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Suspected 'gating' frees pair

Police waited till they were out of prison to arrest them

Hey there, time traveller!
This article was published 5/3/2014 (1266 days ago), so information in it may no longer be current.

A break-and-enter and fraud suspect walked free from charges after Winnipeg police waited 47 months to execute an arrest warrant -- apparently because he was already in custody for other crimes and there was no urgency for officers to act until he was released, the Free Press has learned.

It's further evidence of the serious ramifications of "gating," which defence lawyers describe as a police tactic to keep criminals behind bars longer by arresting them on outstanding warrants only after they finish a jail sentence, not while they're still in custody.

Tim Killeen


Tim Killeen

Roderick Stranger, 28, was accused of breaking and entering a woman's home in December 2007, then, the next day, cashing one of the cheques he stole. Officers identified him as a suspect by January 2008 when he was in custody on other charges.

'Too many in the justice system are prepared to tolerate delay, may accept it as inevitable' — Judge Tim Killeen

Police obtained a warrant to arrest him for the break and enter and fraud on Dec. 9, 2008, but the warrant gathered dust and they didn't execute it until Nov. 9, 2012, nearly four years later. The arrest came two days after Stranger was freed from prison on statutory release.

Provincial court Judge Tim Killeen threw out the charges in July 2013, saying Stranger's charter rights to be informed quickly of the offences and a trial without unreasonable delay were trampled. By the time of Killeen's decision, well over five years had elapsed since police first identified Stranger as a suspect.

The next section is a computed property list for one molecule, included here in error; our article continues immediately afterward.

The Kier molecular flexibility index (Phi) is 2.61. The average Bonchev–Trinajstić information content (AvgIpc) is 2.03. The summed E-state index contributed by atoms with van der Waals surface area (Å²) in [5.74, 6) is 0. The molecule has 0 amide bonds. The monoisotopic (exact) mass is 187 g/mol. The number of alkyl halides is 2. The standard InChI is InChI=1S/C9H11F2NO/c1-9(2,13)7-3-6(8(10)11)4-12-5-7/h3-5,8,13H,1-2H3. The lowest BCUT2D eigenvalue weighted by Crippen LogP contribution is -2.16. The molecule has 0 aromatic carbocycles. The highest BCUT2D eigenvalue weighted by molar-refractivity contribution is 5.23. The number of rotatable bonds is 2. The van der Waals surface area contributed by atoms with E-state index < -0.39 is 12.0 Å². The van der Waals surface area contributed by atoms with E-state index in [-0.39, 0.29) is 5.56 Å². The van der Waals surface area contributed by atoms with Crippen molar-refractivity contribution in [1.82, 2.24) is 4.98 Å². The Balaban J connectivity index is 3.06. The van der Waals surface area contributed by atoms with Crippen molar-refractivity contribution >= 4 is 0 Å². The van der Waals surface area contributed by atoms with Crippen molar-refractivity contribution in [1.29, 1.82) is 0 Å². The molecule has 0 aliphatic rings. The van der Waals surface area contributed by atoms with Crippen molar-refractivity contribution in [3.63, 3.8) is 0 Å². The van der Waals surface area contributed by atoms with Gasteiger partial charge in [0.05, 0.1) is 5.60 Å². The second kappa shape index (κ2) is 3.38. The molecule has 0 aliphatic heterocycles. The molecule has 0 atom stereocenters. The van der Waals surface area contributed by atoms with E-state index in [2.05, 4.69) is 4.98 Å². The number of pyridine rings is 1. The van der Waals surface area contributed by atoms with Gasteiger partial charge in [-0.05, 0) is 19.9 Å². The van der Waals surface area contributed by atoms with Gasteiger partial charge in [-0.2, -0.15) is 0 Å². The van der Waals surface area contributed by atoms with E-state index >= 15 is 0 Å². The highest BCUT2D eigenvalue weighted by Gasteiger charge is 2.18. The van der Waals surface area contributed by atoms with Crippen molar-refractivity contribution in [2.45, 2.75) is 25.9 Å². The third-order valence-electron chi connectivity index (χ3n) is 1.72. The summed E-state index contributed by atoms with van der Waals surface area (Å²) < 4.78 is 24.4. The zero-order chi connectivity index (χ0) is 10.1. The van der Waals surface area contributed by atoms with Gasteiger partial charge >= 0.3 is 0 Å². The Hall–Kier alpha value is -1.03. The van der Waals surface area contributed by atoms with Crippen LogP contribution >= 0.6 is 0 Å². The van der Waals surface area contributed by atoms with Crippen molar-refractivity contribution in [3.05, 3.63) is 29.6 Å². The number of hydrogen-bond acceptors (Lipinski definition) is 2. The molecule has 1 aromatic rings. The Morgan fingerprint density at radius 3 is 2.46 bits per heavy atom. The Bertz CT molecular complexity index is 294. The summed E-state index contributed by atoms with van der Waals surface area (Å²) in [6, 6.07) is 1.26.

"It appears to be a situation where no one bothered to act. Urgency wasn't required, but routine would have sufficed," Killeen said. "Too many in the justice system are prepared to tolerate delay, may accept it as inevitable," Killeen said.

"It isn't and it shouldn't be. No victim of a crime should be waiting for years to find out what happened with their case, no warrant should sit in a drawer until police know the accused is out of jail. No accused should have to wait five-and-a-half years to face justice," he said.

Prosecutors pushed for the case against Stranger to proceed but provided no evidence on why the warrant was allowed to sit for so long. Corrections officials were also aware of its existence, Killeen found. He didn't say police acted deliberately to rig the system, but suggested there were unanswered questions on why events unfolded as they did.

"Although I have not inferred a deliberate attempt by police to delay the execution of the warrant to hold the accused after his sentence, I have no other reason or explanation before me," Killeen said. "People make mistakes and often an honest explanation can go a long way. It isn't present here."

The "most obvious conclusion," said the judge, is that police didn't see arresting Stranger as a pressing matter and didn't take action until they were somehow notified he was freed from prison.

"I find this to be troubling," Killeen said. "How could a serious crime be ignored in this way? At best, this approach was cavalier and completely disregarded the rights of the accused (and also) the rights of the victim."

On Tuesday, the Crown offered a plea deal to a young Winnipeg man, Justin Shorting, after it came to light police only arrested him on an outstanding warrant about an hour after he was freed from Stony Mountain Institution, where he had been serving a two-year term.

The warrant had been outstanding for 10 months while police knew he was in custody, a situation prosecutors called "ridiculous."

Killeen, also the judge in Shorting's case, said he was "profoundly unimpressed" by the police conduct. He noted it appears to be occurring fairly often.

The tactic is dubbed "gating" because it refers to police metaphorically waiting at the gates of a jail to rearrest a person once the individual gets out, defence lawyers say. "They're deliberately doing it -- it's cruel," defence lawyer Chris Sigurdson said Tuesday.

Does the end justify the means in these cases? Join the conversation in the comments below.


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